Genetically Modified Foods Are Safe
August 6, 2012
The critics of genetic engineering in agriculture -- also known as "genetic modification" (GM) or gene-splicing -- for decades have relied upon and promulgated "The Big Lie." The lie being that food from genetically engineered crops is untested, unsafe, unwanted and unneeded. This has resulted in a broad-based campaign to smear GM as unnecessary and unsafe. Each of these claims is false, says Henry I. Miller, the Robert Wesson Fellow in Scientific Philosophy and Public Policy at the Hoover Institution.
With regard to the necessity of GM, it is essential to consider the myriad of beneficial economic impacts that GM has yielded for producers and consumers around the world.
- According to the International Service for the Acquisition of Agri-Biotech Applications, from 1996 to 2010, the use of modern genetic engineering technology increased crop production and value by $78 billion.
- According to that same source, it also obviated the need to apply 443 million kilograms (kg) of pesticide active ingredients to crops and, in 2010 alone, reduced carbon dioxide emissions by 19 billion kg (the equivalent of taking approximately 9 million cars off the road).
- Furthermore, it conserved biodiversity by saving 91 million hectares of land (non-GM crops require more land per yield).
- Finally, GM helped alleviate poverty by increasing the agricultural productivity and food security of 15 million small farmers who are some of the poorest people in the world.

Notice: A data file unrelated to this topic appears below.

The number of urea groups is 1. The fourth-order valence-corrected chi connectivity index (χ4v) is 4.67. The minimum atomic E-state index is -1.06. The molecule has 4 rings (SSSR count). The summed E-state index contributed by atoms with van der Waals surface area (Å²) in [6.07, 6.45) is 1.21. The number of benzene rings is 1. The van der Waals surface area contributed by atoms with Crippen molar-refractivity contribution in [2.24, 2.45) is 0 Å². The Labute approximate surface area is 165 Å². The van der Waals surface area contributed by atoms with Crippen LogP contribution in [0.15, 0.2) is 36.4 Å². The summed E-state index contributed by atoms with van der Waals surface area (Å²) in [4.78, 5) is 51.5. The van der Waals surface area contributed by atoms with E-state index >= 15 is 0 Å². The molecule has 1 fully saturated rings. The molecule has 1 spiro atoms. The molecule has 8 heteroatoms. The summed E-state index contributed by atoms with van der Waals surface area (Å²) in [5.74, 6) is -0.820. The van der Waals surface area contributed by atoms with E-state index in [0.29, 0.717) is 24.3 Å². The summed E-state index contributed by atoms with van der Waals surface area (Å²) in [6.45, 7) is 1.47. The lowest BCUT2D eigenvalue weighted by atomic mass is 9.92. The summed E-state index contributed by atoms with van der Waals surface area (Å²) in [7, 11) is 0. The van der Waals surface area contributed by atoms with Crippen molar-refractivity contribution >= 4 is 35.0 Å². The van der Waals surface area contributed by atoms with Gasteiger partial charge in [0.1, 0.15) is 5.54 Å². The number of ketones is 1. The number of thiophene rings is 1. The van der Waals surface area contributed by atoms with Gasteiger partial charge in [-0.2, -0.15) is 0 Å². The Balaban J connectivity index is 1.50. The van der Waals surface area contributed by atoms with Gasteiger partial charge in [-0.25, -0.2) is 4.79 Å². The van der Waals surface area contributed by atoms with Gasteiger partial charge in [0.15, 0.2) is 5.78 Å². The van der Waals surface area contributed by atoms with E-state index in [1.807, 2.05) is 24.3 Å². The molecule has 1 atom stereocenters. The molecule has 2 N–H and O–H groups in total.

Despite this host of economic and environmental benefits, the environmental lobby continues to demonize GM as disruptive to the natural order and potentially dangerous for human consumption. However, this claim has repeatedly been found to be without warrant.
- There is a long-standing consensus in the scientific community that the newer techniques of genetic engineering are essentially an extension, or refinement, of earlier methods for genetic improvement.
- As long ago as 1989, a National Research Council analysis concluded that GM plants were no more or less dangerous than their organic competitors.
- Even the Food and Drug Administration, which is notorious for its high approval standards, has found no fault with GM crops that would necessitate discrimination between them and natural crops.
This repeated assurance of GM crops' safety has fallen on deaf ears in the activist community. Yet businesses still have their own part to play, promising their customers that they will provide them the best agricultural products possible: this will inevitably lead them to GM.
Source: Henry I. Miller, "Organic Is Overrated," Defining Ides, July 26, 2012.
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